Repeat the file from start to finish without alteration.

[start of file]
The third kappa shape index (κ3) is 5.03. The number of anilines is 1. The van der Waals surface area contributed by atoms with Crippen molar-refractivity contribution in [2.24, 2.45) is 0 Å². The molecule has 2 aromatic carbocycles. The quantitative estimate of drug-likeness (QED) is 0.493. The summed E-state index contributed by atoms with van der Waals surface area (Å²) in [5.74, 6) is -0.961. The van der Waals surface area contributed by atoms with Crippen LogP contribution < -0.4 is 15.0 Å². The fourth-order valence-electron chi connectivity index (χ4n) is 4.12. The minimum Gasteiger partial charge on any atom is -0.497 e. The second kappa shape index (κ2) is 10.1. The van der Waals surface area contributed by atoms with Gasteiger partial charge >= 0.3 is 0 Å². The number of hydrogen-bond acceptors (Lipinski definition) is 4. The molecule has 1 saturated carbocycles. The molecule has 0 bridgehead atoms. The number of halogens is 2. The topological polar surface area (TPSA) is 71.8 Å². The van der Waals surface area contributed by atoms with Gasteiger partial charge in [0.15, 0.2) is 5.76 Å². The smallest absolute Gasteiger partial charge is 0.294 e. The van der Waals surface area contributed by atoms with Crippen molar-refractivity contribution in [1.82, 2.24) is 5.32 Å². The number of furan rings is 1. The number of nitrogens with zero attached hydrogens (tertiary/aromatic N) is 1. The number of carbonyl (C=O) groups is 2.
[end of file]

The third kappa shape index (κ3) is 5.03. The number of anilines is 1. The van der Waals surface area contributed by atoms with Crippen molar-refractivity contribution in [2.24, 2.45) is 0 Å². The molecule has 2 aromatic carbocycles. The quantitative estimate of drug-likeness (QED) is 0.493. The summed E-state index contributed by atoms with van der Waals surface area (Å²) in [5.74, 6) is -0.961. The van der Waals surface area contributed by atoms with Crippen LogP contribution < -0.4 is 15.0 Å². The fourth-order valence-electron chi connectivity index (χ4n) is 4.12. The minimum Gasteiger partial charge on any atom is -0.497 e. The second kappa shape index (κ2) is 10.1. The van der Waals surface area contributed by atoms with Gasteiger partial charge >= 0.3 is 0 Å². The number of hydrogen-bond acceptors (Lipinski definition) is 4. The molecule has 1 saturated carbocycles. The molecule has 0 bridgehead atoms. The number of halogens is 2. The topological polar surface area (TPSA) is 71.8 Å². The van der Waals surface area contributed by atoms with Gasteiger partial charge in [0.15, 0.2) is 5.76 Å². The smallest absolute Gasteiger partial charge is 0.294 e. The van der Waals surface area contributed by atoms with Crippen molar-refractivity contribution in [1.82, 2.24) is 5.32 Å². The number of furan rings is 1. The number of nitrogens with zero attached hydrogens (tertiary/aromatic N) is 1. The number of carbonyl (C=O) groups is 2.